Introduction

When I open an annual financial report today, one of the first questions I ask myself is, “Can I believe the numbers I'm seeing?” I never used to think that way. I used to think that any corporate financial report audited by a certified public accountant truly was prepared with the public's interests in mind.

The financial scandals of the late 1990s and early 2000s destroyed my confidence in those numbers, as they did for millions of other U.S. investors who lost billions in the stock market crash that followed those scandals. Sure, a stock bubble (a period of rising stock prices that stems from a buying frenzy) had burst, but financial reports that hid companies’ financial problems fueled the bubble and helped companies put on a bright, smiling face for the public. After these financial reporting scandals came to light, more than 500 public companies had to restate their earnings. Yet in almost a repeat of the scandals, the mortgage mess of 2007 showed how financial institutions were still using the same tricks of keeping key financial information off the books to hide financial troubles.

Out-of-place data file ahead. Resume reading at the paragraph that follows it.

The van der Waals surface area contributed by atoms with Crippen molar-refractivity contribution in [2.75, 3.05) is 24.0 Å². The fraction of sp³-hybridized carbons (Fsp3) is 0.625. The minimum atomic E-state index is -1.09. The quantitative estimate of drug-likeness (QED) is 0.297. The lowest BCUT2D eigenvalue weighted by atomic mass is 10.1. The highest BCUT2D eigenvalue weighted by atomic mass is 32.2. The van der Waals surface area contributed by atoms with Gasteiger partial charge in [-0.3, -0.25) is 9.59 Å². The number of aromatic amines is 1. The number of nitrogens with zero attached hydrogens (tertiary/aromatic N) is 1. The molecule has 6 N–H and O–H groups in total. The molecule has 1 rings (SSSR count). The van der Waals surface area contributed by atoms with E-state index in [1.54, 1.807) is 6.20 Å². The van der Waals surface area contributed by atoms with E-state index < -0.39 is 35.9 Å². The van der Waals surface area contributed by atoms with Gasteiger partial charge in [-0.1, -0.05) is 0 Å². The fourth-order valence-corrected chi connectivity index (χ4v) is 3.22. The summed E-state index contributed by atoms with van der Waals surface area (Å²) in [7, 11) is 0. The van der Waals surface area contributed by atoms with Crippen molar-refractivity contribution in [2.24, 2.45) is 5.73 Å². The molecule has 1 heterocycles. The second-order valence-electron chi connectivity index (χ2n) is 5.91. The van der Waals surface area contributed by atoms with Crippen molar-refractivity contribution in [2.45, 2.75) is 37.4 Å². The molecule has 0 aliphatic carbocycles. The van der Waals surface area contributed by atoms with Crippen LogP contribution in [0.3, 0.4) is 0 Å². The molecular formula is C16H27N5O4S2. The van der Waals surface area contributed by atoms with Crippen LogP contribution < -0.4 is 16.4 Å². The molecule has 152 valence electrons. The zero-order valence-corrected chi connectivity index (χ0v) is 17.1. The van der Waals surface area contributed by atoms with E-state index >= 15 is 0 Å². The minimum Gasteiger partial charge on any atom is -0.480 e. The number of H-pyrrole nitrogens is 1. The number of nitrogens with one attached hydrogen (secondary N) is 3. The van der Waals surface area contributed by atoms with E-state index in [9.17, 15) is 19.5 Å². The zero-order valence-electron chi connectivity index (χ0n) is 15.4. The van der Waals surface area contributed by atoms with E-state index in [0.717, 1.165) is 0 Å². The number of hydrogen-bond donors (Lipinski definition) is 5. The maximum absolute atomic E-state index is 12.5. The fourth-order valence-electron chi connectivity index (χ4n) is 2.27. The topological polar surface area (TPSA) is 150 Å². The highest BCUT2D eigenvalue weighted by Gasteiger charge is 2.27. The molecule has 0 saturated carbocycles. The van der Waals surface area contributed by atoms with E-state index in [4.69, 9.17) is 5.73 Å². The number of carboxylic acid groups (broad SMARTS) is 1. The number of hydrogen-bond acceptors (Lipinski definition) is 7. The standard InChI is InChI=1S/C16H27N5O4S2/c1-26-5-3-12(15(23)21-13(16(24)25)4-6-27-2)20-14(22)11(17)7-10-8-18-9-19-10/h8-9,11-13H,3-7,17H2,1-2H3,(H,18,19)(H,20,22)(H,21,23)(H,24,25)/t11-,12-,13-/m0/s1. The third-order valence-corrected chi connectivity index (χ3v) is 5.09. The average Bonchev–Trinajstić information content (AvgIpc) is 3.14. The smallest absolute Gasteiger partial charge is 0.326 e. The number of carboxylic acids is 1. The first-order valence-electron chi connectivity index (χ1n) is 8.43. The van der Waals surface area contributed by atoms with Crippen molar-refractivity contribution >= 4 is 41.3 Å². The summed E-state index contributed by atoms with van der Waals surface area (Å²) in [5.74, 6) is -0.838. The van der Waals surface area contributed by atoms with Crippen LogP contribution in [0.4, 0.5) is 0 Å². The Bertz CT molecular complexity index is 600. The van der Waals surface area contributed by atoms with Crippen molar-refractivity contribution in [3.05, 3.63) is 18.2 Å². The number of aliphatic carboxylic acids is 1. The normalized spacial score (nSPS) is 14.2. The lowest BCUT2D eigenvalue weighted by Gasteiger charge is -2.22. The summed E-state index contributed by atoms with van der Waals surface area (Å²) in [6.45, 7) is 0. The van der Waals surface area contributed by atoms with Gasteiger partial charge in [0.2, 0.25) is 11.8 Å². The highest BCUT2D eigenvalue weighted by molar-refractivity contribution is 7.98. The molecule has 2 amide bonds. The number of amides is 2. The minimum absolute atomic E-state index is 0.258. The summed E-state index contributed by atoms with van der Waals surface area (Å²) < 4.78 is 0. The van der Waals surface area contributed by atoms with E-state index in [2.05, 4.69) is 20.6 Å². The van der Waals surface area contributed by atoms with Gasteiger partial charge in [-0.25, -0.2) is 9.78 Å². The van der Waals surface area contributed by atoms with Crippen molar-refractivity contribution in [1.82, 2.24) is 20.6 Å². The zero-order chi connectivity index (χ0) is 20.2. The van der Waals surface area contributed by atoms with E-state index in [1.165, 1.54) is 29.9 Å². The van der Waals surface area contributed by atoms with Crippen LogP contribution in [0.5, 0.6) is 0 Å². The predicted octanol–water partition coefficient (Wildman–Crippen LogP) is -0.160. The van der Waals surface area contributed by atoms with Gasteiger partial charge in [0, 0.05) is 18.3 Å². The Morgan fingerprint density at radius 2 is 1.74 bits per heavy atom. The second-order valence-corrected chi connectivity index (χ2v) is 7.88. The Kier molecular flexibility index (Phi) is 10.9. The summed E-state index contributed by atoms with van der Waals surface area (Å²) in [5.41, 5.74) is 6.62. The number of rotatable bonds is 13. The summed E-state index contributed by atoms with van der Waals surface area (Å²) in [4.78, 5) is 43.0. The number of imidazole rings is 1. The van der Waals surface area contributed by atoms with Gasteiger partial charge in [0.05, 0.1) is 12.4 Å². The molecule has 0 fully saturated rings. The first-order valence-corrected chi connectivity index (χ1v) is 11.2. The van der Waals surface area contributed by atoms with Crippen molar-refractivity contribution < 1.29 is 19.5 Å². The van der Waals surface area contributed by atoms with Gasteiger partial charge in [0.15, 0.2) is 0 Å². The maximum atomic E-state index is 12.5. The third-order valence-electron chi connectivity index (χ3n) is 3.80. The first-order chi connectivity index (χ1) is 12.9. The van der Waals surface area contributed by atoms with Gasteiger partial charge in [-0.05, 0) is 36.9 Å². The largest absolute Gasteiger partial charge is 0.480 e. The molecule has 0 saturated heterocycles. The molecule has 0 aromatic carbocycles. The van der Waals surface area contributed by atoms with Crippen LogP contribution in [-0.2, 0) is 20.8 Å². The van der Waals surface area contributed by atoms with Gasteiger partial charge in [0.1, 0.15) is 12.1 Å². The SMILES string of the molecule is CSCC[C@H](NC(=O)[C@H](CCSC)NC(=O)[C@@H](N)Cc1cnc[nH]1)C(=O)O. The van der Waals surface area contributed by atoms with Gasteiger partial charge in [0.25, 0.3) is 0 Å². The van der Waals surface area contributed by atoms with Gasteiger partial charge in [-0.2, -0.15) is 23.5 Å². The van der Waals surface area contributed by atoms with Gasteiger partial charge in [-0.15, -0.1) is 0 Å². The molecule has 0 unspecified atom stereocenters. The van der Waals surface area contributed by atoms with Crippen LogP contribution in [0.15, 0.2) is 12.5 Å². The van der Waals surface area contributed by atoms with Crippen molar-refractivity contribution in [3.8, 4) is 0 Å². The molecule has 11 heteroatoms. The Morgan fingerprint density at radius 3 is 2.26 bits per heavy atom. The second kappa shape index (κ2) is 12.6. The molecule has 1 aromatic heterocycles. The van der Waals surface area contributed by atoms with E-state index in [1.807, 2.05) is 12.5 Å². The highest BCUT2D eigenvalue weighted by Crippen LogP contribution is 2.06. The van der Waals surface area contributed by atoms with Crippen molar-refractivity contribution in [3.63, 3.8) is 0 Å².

I still wonder what government regulators and public accountants were thinking and doing during these fiascos. How did the system break down so dramatically and so quickly? Although a few voices raised red flags, their pleas were drowned out by the euphoria of the building stock market bubble of the early 1990s and the housing market bubble of the mid-2000s.

These financial scandals ...

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